• 22% of people are at stage 4 “we’re great and you’re not” – The move towards a shared “we” language and away from “I” is noticeable at this stage.  A move towards service of others feeding ones growth from service of self.
  • I know very few people, personally or professionally, that are regular visitors at stage 4 or above which is where the huge opportunity lay for self, work and the wider world
  • That said, I have had the pleasure of being involved in and leading what can only be described as a transformational team culture change within my immediate work tribe where we have redefined core values,  strategy, strategic themes and now have our own tribal language that everyone believes in and buys into, a key component of evidencing that stage 4 is in operation.
  • This has been a deliberate change heavily influenced by external reading, learning from others and iterating our culture to something that works for us.
  • It is here that extending ones network outside of your immediate work organisation is invaluable and this is why I now feel the time is right to share my main takeaways on this book Tribal Leadership, as we now have a story to tell which evidences the transition from a stage 2/stage 3 tribe at best 2 years ago, to a tribe that is striving to stay in tribe 4 as a new minimum (and the positive results are starting to show too progressively)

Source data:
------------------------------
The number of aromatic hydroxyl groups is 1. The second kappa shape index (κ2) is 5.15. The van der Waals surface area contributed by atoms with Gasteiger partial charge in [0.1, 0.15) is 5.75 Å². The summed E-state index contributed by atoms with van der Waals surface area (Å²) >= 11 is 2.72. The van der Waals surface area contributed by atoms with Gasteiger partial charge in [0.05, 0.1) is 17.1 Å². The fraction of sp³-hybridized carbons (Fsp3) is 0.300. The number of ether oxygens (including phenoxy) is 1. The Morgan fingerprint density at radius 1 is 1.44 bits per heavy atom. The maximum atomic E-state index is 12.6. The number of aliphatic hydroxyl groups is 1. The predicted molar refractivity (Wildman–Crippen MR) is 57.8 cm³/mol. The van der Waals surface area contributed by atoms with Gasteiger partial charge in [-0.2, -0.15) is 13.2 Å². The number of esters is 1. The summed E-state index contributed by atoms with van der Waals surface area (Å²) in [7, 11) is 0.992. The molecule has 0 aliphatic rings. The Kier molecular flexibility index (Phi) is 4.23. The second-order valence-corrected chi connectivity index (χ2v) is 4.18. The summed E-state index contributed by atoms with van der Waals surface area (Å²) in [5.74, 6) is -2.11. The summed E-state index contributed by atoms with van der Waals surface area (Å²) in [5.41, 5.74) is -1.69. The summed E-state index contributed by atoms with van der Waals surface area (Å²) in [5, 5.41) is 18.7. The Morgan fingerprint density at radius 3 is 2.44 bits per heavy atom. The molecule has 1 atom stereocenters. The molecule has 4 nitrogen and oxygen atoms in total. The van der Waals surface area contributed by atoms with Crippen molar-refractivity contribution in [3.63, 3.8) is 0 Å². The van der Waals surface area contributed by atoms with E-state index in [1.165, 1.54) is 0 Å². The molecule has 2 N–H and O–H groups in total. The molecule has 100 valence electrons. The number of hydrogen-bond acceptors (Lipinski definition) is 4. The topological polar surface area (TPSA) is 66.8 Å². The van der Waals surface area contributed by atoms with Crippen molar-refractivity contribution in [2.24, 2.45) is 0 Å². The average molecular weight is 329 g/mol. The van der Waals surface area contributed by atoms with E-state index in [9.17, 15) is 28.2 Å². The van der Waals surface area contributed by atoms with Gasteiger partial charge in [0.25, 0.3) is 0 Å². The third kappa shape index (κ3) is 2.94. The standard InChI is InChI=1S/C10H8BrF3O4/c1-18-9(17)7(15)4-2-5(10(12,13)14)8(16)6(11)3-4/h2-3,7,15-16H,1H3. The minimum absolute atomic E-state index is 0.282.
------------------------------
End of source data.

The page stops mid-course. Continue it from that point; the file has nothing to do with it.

• It is at stage 4, both personally & professionally, that I find myself spending most of my time over of the past 18 months, which means 50%+ (and yes there is a causative link to me dealing with my fears and clarifying my personal purpose & values over the same period leading to a more robust growth mindset)


  • 2% of people are stage 5 “life is great” – At this stage a tribe is “in competition with what is possible, not with each other”
  • Could you imagine a culture and workplace where the people are so well connected, led and purposeful, that they spend most of the day focussing on what they can do better, how to innovate better, growing together vs worrying about the rear view mirror?
  • Tribal teams operating at stage 5 have dealt with much of the below waste that so many offices encounter around information hoarding, silo working, protectionism, ineffective meetings etc
  • I have not experienced much time in stage 5 as yet but my absolute ambition is to spend a lot more time at that stage and that will become my life’s work, both at home and at work, as I strive for more work-life integration and less work-life balance

Waste in the Office

What is very interesting to me is that this tribal model holds quite some parallels to the Teal model that Frederic Laloux espouses as follows:


In summary, for me, whether you research and review Tribal Leadership and/or TEAL as a concept, they are both actionable, do deliver real tangible results and have the potential to be transformational both for you personally but also for your work organisation.

I cannot recommend reading Tribal Leadership enough and after seeing WD40s business in action first hand in san Diego last year, a true tribally led public sector organisation under the strong but loving leadership of Garry Ridge (, I know that with the right level of self awareness, vulnerability, mindset, leadership and structure, this is possible for all.